PIA: Divestment of state holding in NNPC Limited key for success
As long as NNPC Limited is wholly- or majority-owned by the government, the company will be unable to raise secured debt from banks.
On 16 August 2021, after several attempts in the last decade, the Petroleum Industry Bill finally passed into law, upon presidential assent to the bill by President Muhammadu Buhari. The Petroleum Industry Act (PIA) was enacted at a time when fossil fuel-reliant frontier markets, such as Nigeria, are having to contend with the implications of the global transition to cleaner and renewable energy sources. Nevertheless, the PIA is expected to bolster the capacity of Nigeria’s oil and gas industry to compete globally in the near to long term.
To this end, the new legislation introduced a number of sweeping changes to improve the regulatory efficiency and economic appeal of the Nigerian oil and gas industry. Some of the headline introductions include the conversion of the national oil company from a statutory corporation, Nigerian National Petroleum Corporation (NNPC), to a registered private company – Nigerian National Petroleum Company Limited (NNPC Limited); reduction of royalties and taxes; unbundling the industry regulator, Department of Petroleum Resources, into the Nigerian Upstream Petroleum Regulatory Commission (focused on the upstream subsector) and the Nigerian Midstream and Downstream Petroleum Regulatory Authority (in charge of the midstream and downstream subsectors); and the establishment of a gas infrastructure fund to de-risk gas infrastructure projects through equity financing from the government.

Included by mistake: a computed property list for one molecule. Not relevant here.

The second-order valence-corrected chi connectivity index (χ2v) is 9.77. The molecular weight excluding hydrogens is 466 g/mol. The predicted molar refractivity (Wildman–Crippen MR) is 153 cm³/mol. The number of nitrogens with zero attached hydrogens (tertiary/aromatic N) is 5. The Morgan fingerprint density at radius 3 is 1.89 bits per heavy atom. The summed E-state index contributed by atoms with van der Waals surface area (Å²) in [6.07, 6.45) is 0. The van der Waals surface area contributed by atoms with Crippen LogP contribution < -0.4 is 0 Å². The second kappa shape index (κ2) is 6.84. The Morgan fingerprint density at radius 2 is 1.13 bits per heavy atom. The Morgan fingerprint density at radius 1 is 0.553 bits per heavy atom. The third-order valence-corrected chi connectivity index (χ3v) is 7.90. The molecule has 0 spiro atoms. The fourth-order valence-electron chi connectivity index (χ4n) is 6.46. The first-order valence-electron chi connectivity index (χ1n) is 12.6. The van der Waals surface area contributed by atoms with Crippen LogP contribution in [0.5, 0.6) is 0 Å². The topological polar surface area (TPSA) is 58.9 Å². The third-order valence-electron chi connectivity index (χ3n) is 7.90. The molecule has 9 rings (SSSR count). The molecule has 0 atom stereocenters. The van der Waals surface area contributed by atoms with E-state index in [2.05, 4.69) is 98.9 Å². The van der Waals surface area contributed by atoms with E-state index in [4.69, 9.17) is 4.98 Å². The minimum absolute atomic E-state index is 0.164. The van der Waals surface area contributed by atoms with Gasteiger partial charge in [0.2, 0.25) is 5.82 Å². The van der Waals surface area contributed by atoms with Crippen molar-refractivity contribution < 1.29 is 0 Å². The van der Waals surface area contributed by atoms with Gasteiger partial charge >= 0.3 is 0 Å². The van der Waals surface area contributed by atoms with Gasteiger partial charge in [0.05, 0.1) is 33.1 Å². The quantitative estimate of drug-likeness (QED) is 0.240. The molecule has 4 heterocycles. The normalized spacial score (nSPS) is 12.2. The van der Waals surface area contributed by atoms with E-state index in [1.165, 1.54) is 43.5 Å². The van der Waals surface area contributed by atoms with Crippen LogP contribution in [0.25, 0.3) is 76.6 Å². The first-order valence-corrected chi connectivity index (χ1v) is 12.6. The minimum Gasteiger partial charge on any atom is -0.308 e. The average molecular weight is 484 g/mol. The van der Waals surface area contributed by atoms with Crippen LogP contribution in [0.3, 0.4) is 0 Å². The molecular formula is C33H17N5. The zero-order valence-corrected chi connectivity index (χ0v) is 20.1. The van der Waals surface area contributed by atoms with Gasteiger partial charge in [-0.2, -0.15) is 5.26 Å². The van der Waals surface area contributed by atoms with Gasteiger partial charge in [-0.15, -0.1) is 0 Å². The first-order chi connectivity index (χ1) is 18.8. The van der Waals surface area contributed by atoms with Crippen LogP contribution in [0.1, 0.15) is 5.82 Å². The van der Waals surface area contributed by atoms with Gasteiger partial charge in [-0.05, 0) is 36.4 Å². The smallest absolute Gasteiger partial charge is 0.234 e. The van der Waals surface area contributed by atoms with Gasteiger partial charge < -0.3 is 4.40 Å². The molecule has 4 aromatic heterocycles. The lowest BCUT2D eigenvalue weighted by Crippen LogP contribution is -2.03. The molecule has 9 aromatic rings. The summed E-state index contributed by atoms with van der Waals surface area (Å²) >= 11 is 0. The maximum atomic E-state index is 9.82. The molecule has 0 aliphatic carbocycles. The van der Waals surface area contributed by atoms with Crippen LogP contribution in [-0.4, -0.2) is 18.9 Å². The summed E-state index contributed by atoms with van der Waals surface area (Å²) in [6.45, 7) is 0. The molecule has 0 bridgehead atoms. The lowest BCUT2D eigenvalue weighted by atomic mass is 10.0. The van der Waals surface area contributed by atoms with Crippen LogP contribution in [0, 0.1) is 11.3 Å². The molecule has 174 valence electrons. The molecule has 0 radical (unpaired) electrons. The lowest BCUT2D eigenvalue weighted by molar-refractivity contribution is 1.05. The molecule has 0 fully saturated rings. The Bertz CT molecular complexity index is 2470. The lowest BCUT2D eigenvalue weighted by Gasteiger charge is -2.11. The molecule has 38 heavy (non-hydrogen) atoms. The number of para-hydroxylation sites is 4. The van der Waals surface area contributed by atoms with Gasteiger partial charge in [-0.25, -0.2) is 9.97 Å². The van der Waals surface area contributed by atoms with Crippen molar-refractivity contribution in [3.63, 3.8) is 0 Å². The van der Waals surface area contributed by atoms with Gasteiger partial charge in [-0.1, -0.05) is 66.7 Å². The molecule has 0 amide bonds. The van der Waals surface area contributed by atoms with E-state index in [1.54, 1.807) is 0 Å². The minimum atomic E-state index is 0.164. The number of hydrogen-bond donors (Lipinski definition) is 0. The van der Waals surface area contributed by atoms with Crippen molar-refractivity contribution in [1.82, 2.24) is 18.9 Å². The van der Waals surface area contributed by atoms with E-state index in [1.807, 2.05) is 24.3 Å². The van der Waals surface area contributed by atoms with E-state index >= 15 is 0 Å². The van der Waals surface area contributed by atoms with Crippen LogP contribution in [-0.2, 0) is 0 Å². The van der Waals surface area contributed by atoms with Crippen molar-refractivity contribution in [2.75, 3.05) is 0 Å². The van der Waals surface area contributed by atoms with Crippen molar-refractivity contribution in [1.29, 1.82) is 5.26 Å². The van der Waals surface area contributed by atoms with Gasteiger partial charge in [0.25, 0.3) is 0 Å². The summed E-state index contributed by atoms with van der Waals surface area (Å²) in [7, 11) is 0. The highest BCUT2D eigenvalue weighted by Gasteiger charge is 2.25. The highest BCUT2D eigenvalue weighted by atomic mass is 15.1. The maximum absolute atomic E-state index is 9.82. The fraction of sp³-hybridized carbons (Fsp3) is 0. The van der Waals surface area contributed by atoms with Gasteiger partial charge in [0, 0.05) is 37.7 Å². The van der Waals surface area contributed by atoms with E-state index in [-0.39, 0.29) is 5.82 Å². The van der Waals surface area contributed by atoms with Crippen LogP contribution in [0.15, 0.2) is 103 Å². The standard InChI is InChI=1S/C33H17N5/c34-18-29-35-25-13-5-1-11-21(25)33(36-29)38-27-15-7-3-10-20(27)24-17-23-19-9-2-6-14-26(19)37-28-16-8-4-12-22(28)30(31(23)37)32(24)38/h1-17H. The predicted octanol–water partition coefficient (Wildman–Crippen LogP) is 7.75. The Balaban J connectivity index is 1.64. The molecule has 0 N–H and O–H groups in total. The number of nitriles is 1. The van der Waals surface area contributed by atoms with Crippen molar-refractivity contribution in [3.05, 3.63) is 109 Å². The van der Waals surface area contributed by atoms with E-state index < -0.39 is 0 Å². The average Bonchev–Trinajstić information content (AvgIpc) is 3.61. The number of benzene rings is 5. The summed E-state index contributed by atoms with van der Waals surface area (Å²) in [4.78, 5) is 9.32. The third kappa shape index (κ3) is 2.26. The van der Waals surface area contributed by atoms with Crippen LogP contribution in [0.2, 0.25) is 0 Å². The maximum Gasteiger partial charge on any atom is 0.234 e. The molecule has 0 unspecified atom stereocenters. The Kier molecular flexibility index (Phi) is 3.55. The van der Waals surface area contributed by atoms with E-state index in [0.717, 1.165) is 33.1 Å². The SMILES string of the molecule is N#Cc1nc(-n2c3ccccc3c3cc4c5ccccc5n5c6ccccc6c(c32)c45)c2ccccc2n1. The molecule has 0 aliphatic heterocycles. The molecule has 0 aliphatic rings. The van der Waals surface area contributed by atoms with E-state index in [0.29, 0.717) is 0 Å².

The PIA is an economic legislation at its core, because it defines the rules of engagement in a sector that contributes 60 percent of government’s revenue. Thus, the success of the legislation will be ultimately assessed on the extent to which it enables the country to maximise the extraction of financial value from its abundant crude oil and gas reserves, over and beyond the levels attained under the framework of the old Petroleum Act.
A major yardstick for future assessment of whether the Petroleum Industry Act has afforded Nigeria an improved economic return on its energy resources would be the financial performance of NNPC Limited. The private company is the vehicle through which the country is to continue to commercially participate in the exploitation of hydrocarbons.
Therefore, it is essential that NNPC Limited does not suffer from similar constraints that hindered NNPC’s performance from reaching its full potentials. Under the dispensation of the old Petroleum Act, one of the biggest challenges NNPC faced was its limited capacity to fund cash calls for joint-venture assets with the international oil companies (IOCs) and production activities in assets it solely owned. NNPC’s financial limitations, in spite of its strong portfolio of assets, derived from two principal sources: the Nigerian constitution and the country’s World Bank debt.
As a state-owned enterprise, NNPC’s revenues and expenditures were controlled by the Nigerian constitution, which required the corporation to pay its revenues into the Federation Account. NNPC also statutorily required pre-approval of its expenditures by the National Assembly in the annual appropriation acts. With its expense budget circumscribed by public budget-making, NNPC could not freely use its revenues to fund cash calls and projects and was also unable to take on the level of risks typical of upstream operators.
With respect to the World Bank, Nigeria’s indebtedness to the multilateral development bank subjects the country to the World Bank Negative Pledge (WBNP). The implication is that, until the debt to the Bank is fully repaid, private or public entities majority-owned or controlled directly or indirectly by the Nigerian government, its agencies, etc. are restricted from creating security over their assets in favour of any lender.
The WBNP significantly hampered NNPC’s ability to raise secured loans from conventional lenders. By practice, and by regulation in many cases, the lenders typically require collateral from borrowers to secure loans. NNPC was unable to satisfy this condition due to its ownership and the WBNP. In the circumstance, the national oil company had to resort to alternative financing models, such as structured prepayment financing, which is often significantly more expensive than bank loans, and has a limited lender pool, to fund its development and production activities.